I would like my repo to have 2 functions:

  1. Create a release on tag push
  2. Test my software in a docker environment

Both require an action.yml in the repo. How do I combine them?

name: "Upload a Release Asset"
description: "Upload a release asset to an existing release on your repository"
author: "Github"
    description: "The URL for uploading assets to the release"
    required: true
    description: "The path to the asset you want to upload"
    required: true
    description: "The name of the asset you want to upload"
    required: true
    description: "The content-type of the asset you want to upload. See the supported Media Types here: https://www.iana.org/assignments/media-types/media-types.xhtml for more information"
    required: true
    description: "The URL users can navigate to in order to download the uploaded asset"
  using: "node12"
  main: "dist/index.js"
  icon: "package"
  color: "gray-dark"
name: 'Hello World'
description: 'Greet someone and record the time'
  who-to-greet:  # id of input
    description: 'Who to greet'
    required: true
    default: 'World'
  time: # id of output
    description: 'The time we greeted you'
  using: 'docker'
  image: 'Dockerfile'
    - ${{ inputs.who-to-greet }}

2 Answers 2


@chenghopan! If you want to have two actions inside the same repository, they should be located in separate directories.

However, the action.yml file is not required.

This file is only required for an action if you plan to list it in the GitHub Marketplace.

If you have the actions in the same repo, they can have their own action.yml file located along with their Dockerfile or node script. Here's an example with two dockerfiles:

├── README.md
├── .github
│   └── workflows
│       └── main.yml
├── action1
│   ├── Dockerfile
│   ├── action.yml
│   └── entrypoint.sh
└── action2
    ├── Dockerfile
    ├── action.yml
    └── entrypoint.sh

And here's a workflow in the same repo calling both actions in the same repo:

name: Test two actions
on: [push]
    runs-on: ubuntu-latest
      - uses: actions/checkout@v1
      - uses: ./action1
      - uses: ./action2

And here's a workflow in a different repo calling the actions:

name: Test two actions
on: [push]
    runs-on: ubuntu-latest
      - uses: managedkaos/github-actions-two-actions/action1@master
      - uses: managedkaos/github-actions-two-actions/action2@master

If you're OK with not listing the actions in the GitHub Marketplace, just put the action.yml file in the same dir as the action and you'll be fine!

For reference, you can find the code in these examples here:

  1. https://github.com/managedkaos/github-actions-two-actions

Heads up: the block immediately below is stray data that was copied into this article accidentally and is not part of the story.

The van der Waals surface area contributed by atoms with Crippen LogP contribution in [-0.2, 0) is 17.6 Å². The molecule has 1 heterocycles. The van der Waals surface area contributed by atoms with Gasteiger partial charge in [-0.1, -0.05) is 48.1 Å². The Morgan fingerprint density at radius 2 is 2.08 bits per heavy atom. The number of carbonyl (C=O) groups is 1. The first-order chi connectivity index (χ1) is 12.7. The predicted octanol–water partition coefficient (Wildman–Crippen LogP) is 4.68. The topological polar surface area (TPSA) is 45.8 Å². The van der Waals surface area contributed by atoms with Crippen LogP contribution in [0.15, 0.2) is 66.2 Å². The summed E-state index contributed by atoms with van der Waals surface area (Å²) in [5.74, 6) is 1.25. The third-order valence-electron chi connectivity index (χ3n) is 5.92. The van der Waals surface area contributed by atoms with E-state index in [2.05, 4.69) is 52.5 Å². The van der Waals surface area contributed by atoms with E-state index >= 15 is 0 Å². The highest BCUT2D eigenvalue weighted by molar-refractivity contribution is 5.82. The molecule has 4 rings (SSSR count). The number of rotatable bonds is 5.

2. https://github.com/managedkaos/test-two-actions
  • ... and what is entrypoint.sh ?
    – TSR
    Commented Nov 3, 2021 at 14:05
  • @TSR i won't copy and paste all of the content from the docs but check out this link: docs.github.com/en/actions/creating-actions/… "The Docker ENTRYPOINT instruction has a shell form and exec form. The Docker ENTRYPOINT documentation recommends using the exec form of the ENTRYPOINT instruction. For more information about exec and shell form, see the ENTRYPOINT reference in the Docker documentation."
    – Michael J
    Commented Nov 4, 2021 at 17:15
  • Much better than the accepted answer. Thank you.
    – afilina
    Commented Nov 18, 2021 at 15:42
  • This answer was very helpful, and to extend it further you can put the actions into subdirectories like "actions/one/action.yml" and "actions/two/action.yml" so you don't have to have multiple top-level subdirectories. Commented Nov 30, 2021 at 12:10
  • 1
    @Nakilon if you are trying to combine two actions into one action and publish the combined action in the Marketplace, you should look into using a Composite Action: docs.github.com/en/actions/creating-actions/… I will honestly say that I have not tried this approach but its the only one I can think of for a repo with two actions that must be combined and published all in one bundle. But I also think once you are getting to that point, you are better off using a reusable workflow: github.blog/2022-02-10-using-reusable-workflows-github-actions
    – Michael J
    Commented Apr 8, 2022 at 21:22

Both require an action.yml in the repo. How do I combine them?

You could leave each of your actions in their own separate GitHub Action repository.

And, since August 2020, combine them.


GitHub Actions: Composite Run Steps

You can now create reusable actions using shell scripts and even mix multiple shell languages in the same action.
You probably have a lot of shell script to automate many tasks, now you can easily turn them into an action and reuse them for different workflows. Sometimes it's easier to just write a shell script than JavaScript or Docker.
Now you don't have to worry about wrapping it up your scripts in a Docker containers.

Here's an example of how you can use composite run steps actions:

Composite Run Step Example -- https://i2.wp.com/user-images.githubusercontent.com/8660827/89449714-7bdd0480-d727-11ea-9863-7486fe666fd5.png?ssl=1


   runs-on: windows-latest
   - uses: actions/checkout@v2
   - uses: octocat/say-hello@v1
       name: OctoCat


   description: 'Your name'
   default: 'No name provided'
 using: "composite"
   - run: echo Hello ${{ inputs.name }}.
     shell: bash
   - run: echo "Nice to meet you!"
     shell: pwsh

Learn more about composite run steps and visit the GitHub Actions community forum for questions.

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